I’ve always been a fan of stories about someone trapped inside an MMO, so when I heard Aksys Games was localizing Period: Cube ~Shackles of Amadeus~, I was thrilled! As an otome game featuring that very premise, Period: Cube centers around a high school girl that gets trapped in the MMO Arcadia. After searching for clues of her missing brother’s whereabouts, all signs point to the mysterious “World V,” a new server in Arcadia where death is absolute. If your character dies, you die!
After 2 installments in the BoxBoy series, the box with legs Qbby is back for his last hurrah in Bye-Bye BoxBoy!. Available for just $7.50 AUD ($4.99 USD) on the Nintendo 3DS eShop, Bye-Bye BoxBoy!‘s clean-cut presentation and bite-sized puzzles make it the perfect game to fit in during a commute or while unwinding on the couch after a long day.
Over the past couple of years, more Japan-related subscription boxes have popped up than you can shake a stick at. Most of the subscription boxes I’ve tried have been dedicated to snacks, all things cute, or trendy pop culture merchandise, but Neko Box stands out for offering high-quality Japanese ceramics, homewares, and other trinkets carefully curated around a different theme every month. They were kind enough to send me their recent Edo Box, which was filled to the brim with lovely traditional items!
Despite having put over 45 hours into NieR: Automata, I still can’t believe it exists. Director Yoko Taro has become something of a niche gaming icon over the years, but due to some very, very rough edges, NieR: Automata‘s predecessor NieR only achieved a small cult following among the few who saw past the subpar gameplay and lackluster graphics to appreciate its atmosphere and heavy-hitting themes.
I fall in the camp of folks who saw what NieR had to offer in terms of an overall experience, but always left my short sessions with the game infuriated by the miserable gameplay. It was clear to me that Yoko Taro had a lot of great ideas that would shine if he only had a just few more resources at his disposal… And lo and behold, those resources have finally come in the way of Platinum Games, a development studio that excels in smooth-as-butter action gameplay!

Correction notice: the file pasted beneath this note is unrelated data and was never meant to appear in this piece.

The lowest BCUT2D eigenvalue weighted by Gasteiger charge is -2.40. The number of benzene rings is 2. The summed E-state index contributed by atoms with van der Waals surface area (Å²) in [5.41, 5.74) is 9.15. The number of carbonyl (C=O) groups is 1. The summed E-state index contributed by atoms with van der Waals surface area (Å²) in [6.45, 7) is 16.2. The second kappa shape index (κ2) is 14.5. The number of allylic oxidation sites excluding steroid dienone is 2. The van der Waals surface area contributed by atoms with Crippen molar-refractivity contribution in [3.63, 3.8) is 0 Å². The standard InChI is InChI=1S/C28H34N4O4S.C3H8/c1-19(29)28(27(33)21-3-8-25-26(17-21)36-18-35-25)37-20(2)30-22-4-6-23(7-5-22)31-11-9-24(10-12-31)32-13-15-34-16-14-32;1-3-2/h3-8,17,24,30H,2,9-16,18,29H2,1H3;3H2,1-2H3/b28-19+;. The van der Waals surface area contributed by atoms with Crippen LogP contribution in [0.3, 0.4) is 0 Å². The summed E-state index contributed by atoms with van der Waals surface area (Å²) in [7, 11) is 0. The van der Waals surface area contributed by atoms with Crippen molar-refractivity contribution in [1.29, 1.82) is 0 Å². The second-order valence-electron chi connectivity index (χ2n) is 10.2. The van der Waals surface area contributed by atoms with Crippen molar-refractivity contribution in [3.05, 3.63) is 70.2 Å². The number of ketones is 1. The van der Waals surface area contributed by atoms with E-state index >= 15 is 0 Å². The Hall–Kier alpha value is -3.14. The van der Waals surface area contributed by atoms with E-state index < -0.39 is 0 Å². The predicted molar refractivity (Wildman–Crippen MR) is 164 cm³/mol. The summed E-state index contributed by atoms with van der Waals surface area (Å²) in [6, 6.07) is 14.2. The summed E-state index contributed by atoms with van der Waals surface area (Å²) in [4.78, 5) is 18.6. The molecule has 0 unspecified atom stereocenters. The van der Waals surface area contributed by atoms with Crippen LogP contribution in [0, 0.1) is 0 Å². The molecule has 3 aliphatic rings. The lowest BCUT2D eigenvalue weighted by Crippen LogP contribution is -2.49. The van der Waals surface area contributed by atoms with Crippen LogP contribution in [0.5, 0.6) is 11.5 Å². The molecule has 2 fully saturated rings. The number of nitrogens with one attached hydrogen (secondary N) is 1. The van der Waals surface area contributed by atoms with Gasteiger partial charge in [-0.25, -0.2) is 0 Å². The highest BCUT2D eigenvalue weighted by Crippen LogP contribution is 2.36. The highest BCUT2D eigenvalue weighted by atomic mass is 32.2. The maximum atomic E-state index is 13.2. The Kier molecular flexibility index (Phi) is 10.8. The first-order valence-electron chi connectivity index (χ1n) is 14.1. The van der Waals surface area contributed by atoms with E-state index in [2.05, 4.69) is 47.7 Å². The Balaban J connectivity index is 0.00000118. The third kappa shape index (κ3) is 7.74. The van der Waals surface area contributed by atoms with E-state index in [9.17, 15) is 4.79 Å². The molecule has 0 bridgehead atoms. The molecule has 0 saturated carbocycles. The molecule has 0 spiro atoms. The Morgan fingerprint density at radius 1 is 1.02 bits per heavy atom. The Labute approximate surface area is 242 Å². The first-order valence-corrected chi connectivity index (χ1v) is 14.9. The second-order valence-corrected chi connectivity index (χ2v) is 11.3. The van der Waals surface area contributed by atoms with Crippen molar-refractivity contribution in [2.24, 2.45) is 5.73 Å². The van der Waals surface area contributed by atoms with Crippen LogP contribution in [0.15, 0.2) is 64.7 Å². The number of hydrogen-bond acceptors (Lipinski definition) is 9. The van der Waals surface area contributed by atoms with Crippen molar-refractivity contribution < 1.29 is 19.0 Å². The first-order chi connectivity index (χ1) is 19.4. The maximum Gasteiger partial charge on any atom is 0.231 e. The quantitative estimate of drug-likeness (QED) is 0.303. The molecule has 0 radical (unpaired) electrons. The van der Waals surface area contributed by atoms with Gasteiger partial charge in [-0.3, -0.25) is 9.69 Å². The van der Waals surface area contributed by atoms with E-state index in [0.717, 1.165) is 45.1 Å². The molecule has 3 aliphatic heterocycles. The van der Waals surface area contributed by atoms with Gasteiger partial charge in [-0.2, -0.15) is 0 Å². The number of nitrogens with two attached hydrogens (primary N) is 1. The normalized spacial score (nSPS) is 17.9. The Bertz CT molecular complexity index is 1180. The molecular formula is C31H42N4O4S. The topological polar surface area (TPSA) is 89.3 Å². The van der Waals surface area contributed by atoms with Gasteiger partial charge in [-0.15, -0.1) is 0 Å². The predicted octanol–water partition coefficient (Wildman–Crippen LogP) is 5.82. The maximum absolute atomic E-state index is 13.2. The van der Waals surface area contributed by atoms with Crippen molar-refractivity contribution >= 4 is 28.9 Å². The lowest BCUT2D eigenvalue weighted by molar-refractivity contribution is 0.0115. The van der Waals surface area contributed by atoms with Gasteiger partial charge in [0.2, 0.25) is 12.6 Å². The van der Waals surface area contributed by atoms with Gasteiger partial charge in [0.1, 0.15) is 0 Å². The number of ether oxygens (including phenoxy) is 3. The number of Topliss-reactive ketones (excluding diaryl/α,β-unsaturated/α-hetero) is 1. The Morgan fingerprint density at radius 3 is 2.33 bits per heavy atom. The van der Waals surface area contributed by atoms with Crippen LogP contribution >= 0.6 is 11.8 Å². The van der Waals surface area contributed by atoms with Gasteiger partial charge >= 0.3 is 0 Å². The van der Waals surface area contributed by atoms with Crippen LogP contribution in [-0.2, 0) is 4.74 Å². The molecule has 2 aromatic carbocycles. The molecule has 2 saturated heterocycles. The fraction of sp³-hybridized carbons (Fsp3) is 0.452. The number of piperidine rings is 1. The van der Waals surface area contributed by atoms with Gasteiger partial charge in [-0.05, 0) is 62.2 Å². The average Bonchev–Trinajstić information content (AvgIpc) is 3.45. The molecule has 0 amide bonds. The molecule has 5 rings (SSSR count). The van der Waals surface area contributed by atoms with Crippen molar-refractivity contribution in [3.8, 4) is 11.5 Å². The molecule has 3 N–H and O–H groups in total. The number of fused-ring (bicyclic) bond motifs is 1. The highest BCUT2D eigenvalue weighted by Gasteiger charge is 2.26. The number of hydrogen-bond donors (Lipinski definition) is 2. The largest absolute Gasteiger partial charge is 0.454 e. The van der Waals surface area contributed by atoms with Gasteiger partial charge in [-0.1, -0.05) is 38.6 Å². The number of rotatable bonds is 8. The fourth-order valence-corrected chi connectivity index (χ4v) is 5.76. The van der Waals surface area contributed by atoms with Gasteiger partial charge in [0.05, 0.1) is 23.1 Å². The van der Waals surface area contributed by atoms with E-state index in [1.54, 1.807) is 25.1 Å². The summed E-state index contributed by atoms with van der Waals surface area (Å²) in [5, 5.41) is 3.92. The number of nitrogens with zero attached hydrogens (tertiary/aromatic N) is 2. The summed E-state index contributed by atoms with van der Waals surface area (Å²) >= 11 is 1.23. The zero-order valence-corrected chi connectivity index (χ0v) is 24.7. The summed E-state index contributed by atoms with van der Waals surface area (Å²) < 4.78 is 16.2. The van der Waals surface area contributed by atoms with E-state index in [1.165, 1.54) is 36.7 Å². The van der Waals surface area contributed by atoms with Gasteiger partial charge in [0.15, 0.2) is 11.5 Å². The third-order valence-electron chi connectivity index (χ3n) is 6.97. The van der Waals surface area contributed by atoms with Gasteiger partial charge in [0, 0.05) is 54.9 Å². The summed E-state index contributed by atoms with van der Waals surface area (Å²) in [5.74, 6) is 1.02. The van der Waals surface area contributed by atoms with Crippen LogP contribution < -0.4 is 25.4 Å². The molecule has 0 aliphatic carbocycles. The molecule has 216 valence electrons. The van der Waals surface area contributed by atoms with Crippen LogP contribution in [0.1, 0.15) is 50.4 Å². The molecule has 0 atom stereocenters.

These days, you can buy almost anything from Japan your heart desires online, but there’s one kind of item that’s always been particularly hard to find: Gachapon! Because gachapon toys are generally only sold through machines that spit out a random capsule toy, living outside of Japan means you miss out of the surprise of putting a few hundred yen into a machine, turning the knob, and waiting with baited breath to see what comes out… But with Tokyo Gacha World, a subscription box dedicated to gachapon, you can experience the delight of receiving random gachapon every month!
I’m not a big fan of platformers. Subsequently, I’m not much of a Mario fan, mostly because I’m hopeless at things like precision-based jumps, and I quickly tire of repeating the same level every time I fall into a pit. Despite that, Yoshi’s Woolly World for the Wii U was one of my favorite games of 2015 due to its adorable visuals, stellar soundtrack, and approachable gameplay. Frustrated with a seemingly unbeatable level? No problem! Yoshi’s Woolly World‘s Mellow Mode, which gave Yoshi little wings and the ability to fly infinitely, meant that players of all skill levels could enjoy what the colorful world of yarn had to offer.
For the 3DS port of Yoshi’s Woolly World, things have been tweaked slightly to fit the handheld setting. Yoshi’s puppy pal Poochy also has more of a spotlight, hence the updated title: Poochy and Yoshi’s Woolly World. Though the game is essentially the same aside from a few extra bells and whistles, I’m ecstatic that more people will finally have the chance to play one of my favorite titles on the Wii U!
I’ve fallen way behind on my monthly OyatsuBox Japanese snack subscription box reviews, so instead of playing catch-up, I thought it would be fun to do one massive review of the last three months of 2016! Seeing the October, November, and December 2016 boxes laid out side by side in the same post is also a great way to quickly compare how the service fares from month to month. Hopefully this post can help you decide how long you want to subscribe if you’re on the fence!
As always, the following impressions are of the standard OyatsuBox, which costs $25 per month and contains 10-14 items, including a variety of snacks, chocolate, and one gachapon. My previous OyatsuBox reviews have all been very positive, but they’ve added something that makes it even easier to recommend than before – a list containing the ingredients of every snack in the box! Now folks who can’t read the Japanese labels will have a better idea what they’re eating, which is always a good thing.